The multiselect field displays any number of options in a dropdown selectbox with a search box that helps narrowing down the options. This is perfect if you have lots of options, from which the user can just choose one or more.
|api||–||API settings for options requests. This will only take affect when
||–||Sets the focus on this field when the form loads. Only the first field with this label gets|
|default||–||Default value for the field, which will be used when a page/file/user is created|
|help||–||Optional help text below the field|
||–||Custom icon to replace the arrow down.|
|label||–||The field label can be set as string or associative array with translations|
||–||Maximum number of allowed entries/tags|
||–||Minimum number of required entries/tags|
||An array with options|
|query||–||Query settings for options queries. This will only take affect when
||Enable/disable the search in the dropdown Also limit displayed items (display: 20) and set minimum number of characters to search (min: 3)|
||Custom tags separator, which will be used to store tags in the content file|
|when||–||Conditions when the field will be shown (since 3.1.0)|
||The width of the field in the field grid. Available widths:
Our options query syntax offers a very powerful way of converting pages, files, users, page values and even items in structure fields into automatically generated option lists.
The example above will turn all published main pages of the site into options. The title of each page will be used as the text of the option and the page id will be used as the stored value.
You can start at the
users collection or the
kirby instance to run your query. The result must be a collection of
users or a structure object
You can use array syntax and nested queries in Kirby's query syntax.
To customize the displayed text or the stored value, you can be more specific when defining the query: The
query option gets three suboptions, where
fetch takes over the options query.
value can be defined with the help of our string template language to get exactly what you want as the result.
As in the example above, all custom fields of a page can be accessed. You can even combine fields and use field methods:
If you want to store numeric keys as values, you have to use the long notation with
With a query it is not only possible to fetch options from pages, users, files or structure fields. You can also split comma-separated values of fields such as tags or checkboxes in order to create options from the result array.
Of course you get the same flexibility with those array values, to modify the result text and stored value. Each item in the array will automatically be converted into an object with a
value property. Those properties are regular Kirby content fields and you can use all field methods to work with them further. Items in the array need to be referenced as
If the values in a field are separated by something other than a comma, you can of course specify this as well in the query.
To fetch options from a structure field, you can use the
toStructure method and then fetch the text and value from the fields of the structure items:
Assuming we have a structure field like this:
We can fetch the fields by using the keyword
If the option queries are not enough or you need to pluck an external source for option data, you can use the API setting.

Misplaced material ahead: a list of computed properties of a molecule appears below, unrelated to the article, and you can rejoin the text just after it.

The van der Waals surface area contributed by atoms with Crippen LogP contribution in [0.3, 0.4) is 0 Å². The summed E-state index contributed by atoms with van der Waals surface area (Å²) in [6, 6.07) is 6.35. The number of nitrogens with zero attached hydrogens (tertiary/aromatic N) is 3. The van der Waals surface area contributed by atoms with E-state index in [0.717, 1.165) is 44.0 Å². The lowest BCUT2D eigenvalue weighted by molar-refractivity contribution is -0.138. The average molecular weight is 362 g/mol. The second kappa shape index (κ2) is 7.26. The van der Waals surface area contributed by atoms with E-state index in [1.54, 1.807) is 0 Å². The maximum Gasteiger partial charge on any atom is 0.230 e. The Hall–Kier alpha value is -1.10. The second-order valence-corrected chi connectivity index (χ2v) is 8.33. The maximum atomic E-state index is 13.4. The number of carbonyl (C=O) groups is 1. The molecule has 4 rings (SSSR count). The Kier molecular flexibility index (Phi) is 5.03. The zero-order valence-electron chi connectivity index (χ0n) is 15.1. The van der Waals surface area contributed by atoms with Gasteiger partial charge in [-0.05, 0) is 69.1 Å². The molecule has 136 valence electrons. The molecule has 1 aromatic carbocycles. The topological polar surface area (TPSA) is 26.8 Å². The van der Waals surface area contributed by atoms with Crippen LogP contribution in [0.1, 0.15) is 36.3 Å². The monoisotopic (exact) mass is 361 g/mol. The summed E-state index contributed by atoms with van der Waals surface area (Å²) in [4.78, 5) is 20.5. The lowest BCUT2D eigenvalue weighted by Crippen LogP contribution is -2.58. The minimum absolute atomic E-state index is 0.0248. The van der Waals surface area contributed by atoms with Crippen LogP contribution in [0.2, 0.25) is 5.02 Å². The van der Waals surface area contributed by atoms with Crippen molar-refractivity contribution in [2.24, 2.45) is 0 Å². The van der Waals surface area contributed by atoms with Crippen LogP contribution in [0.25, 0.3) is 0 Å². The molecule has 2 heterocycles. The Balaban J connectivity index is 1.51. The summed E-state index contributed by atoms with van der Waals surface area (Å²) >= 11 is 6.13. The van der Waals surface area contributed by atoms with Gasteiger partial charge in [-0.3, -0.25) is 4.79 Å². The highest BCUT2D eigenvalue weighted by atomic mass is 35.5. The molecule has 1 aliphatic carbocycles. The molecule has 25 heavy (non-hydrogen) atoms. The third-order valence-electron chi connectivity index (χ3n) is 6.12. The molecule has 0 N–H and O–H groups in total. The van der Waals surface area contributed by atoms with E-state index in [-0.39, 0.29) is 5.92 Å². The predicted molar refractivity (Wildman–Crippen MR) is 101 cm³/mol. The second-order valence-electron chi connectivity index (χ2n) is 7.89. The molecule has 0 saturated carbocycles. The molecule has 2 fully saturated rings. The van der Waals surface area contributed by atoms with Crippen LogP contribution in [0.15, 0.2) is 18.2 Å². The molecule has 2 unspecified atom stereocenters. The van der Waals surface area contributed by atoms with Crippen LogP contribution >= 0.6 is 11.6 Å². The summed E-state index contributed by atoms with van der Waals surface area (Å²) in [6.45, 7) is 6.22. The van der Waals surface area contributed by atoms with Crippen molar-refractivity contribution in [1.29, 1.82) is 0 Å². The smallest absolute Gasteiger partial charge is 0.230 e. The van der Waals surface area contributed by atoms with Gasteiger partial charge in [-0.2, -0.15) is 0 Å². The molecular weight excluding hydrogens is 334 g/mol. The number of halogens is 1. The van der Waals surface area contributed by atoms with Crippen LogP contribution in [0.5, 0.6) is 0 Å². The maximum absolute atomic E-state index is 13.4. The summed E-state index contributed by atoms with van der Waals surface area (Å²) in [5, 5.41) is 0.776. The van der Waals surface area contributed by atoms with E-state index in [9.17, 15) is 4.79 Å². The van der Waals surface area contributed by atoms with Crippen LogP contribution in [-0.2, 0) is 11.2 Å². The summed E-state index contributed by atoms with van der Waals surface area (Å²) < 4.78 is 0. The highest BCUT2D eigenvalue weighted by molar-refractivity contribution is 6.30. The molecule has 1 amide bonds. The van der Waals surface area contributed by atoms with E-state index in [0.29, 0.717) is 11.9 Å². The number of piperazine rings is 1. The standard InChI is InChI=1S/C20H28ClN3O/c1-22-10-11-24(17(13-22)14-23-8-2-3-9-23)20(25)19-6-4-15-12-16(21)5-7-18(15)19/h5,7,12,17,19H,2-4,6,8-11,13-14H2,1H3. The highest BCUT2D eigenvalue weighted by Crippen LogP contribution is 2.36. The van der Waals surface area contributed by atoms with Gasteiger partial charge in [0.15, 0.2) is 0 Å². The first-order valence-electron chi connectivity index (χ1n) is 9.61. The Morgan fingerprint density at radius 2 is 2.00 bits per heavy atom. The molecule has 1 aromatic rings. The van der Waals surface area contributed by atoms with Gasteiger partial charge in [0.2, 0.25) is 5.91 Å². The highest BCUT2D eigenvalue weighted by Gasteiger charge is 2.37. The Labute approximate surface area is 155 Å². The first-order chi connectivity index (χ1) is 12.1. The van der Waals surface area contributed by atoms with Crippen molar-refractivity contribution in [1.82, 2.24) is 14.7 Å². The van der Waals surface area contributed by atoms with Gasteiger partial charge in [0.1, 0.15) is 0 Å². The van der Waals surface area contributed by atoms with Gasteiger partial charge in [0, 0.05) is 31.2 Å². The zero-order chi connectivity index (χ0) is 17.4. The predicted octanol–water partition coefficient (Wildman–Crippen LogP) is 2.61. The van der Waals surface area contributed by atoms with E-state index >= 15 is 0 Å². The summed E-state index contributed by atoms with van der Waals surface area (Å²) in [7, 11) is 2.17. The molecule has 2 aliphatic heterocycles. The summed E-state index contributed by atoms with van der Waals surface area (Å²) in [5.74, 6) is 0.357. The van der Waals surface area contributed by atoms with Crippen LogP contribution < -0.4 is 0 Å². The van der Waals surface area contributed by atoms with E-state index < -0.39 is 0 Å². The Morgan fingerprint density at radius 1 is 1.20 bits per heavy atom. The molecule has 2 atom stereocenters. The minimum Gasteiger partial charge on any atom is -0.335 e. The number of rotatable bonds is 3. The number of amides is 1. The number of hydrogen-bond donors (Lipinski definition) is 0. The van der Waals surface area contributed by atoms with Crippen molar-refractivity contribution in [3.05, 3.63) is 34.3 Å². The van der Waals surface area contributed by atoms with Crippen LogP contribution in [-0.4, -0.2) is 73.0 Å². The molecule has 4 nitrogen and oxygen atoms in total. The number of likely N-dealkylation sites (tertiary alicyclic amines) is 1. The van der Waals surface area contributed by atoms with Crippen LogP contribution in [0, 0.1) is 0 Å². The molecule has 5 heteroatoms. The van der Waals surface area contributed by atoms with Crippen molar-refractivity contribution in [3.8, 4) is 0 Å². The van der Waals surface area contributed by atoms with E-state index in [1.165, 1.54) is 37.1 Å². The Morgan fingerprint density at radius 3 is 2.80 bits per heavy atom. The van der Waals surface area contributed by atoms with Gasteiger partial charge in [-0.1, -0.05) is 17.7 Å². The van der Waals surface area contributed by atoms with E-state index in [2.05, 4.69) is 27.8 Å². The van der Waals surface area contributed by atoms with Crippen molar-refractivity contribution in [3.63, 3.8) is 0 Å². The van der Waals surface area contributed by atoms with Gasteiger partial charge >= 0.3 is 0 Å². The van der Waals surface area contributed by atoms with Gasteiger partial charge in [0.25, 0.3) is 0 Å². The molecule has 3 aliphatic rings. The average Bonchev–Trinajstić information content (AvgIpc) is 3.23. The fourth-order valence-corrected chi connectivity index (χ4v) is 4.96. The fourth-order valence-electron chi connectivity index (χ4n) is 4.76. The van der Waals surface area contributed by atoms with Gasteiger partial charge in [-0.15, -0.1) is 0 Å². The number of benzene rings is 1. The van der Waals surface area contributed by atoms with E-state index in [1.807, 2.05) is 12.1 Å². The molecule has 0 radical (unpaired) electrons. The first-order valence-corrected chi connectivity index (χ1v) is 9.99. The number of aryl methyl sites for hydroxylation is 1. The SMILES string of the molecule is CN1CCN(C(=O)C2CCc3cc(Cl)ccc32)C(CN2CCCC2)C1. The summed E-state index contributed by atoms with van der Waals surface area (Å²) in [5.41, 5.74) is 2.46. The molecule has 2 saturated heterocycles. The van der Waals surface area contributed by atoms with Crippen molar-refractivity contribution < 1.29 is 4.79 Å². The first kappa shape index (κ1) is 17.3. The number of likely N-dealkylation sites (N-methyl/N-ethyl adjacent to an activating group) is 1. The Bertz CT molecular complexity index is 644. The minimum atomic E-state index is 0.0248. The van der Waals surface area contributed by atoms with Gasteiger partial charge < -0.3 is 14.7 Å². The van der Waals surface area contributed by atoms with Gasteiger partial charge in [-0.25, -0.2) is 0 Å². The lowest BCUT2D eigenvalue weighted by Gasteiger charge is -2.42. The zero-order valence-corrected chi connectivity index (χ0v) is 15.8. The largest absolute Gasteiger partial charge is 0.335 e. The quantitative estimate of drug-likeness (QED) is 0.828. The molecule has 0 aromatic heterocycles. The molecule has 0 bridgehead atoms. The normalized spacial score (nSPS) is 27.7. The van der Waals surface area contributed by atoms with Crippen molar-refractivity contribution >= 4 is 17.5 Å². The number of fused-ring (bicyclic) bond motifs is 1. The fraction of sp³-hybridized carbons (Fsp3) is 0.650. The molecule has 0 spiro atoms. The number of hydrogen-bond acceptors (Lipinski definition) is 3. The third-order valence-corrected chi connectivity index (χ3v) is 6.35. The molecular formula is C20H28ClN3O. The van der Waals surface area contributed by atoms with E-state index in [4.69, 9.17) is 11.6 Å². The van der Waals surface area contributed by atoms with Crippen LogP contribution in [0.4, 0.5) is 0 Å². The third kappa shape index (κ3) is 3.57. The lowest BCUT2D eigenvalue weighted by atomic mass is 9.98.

By default, the API setting expects that the JSON endpoint returns an option array as shown above in the manual option setting.
You can be much more specific with the endpoint though and describe which kind of data to fetch and what to convert to text and value - pretty much as with the option queries.
Let's assume that our JSON endpoint returns the following JSON:
As you can see, the format doesn't follow our expected option format at all. We first need to go down to the companies property and then somehow convert each company object into text and value for the options.
This can be done with our template language:
fetch attribute we can define where to start in the JSON document. This can even go down nested structures or sort entries:
The JSON document is turned into a Kirby structure and thus can be queried and manipulated just like any other data within Kirby.
Afterwards the text and value setting can be modified by defining the template for each item.
Again, each item is being converted to a Kirby object and every property of the object is a typical Kirby field with all the available field methods. We can go pretty wild with this, if we want. Let's just assume we have a little bit more data for each company …
This would produce the following PHP array of options:
Instead of hard-coding an absolute URL into your blueprint, it's often better to have more control over the API URL. Especially when you are working with different environments (ie. local, staging, production)
The URL option of the API setup can also be modified by using the string template language:
With this simple addition, the API URL will always refer to the main URL of the site. You can also access the configuration instead to get even more flexibility
Multiselect fields with a huge amount of options can get a bit less responsive when all options have to be displayed immediately. For that use case, you can customise the
search option a bit more. Instead of just activating/deactivating it (
false), you can pass suboptions:
Now the filtering of options will only begin when at least 3 characters have been typed into the search input. And only up to 10 options will be displayed (you can still reveal all fitlered options via an extra click).
A multiselect field stores all selected values in a comma separated list (
value1, value2, value3) You can split this list with the
split() method in your templates and then work with the result: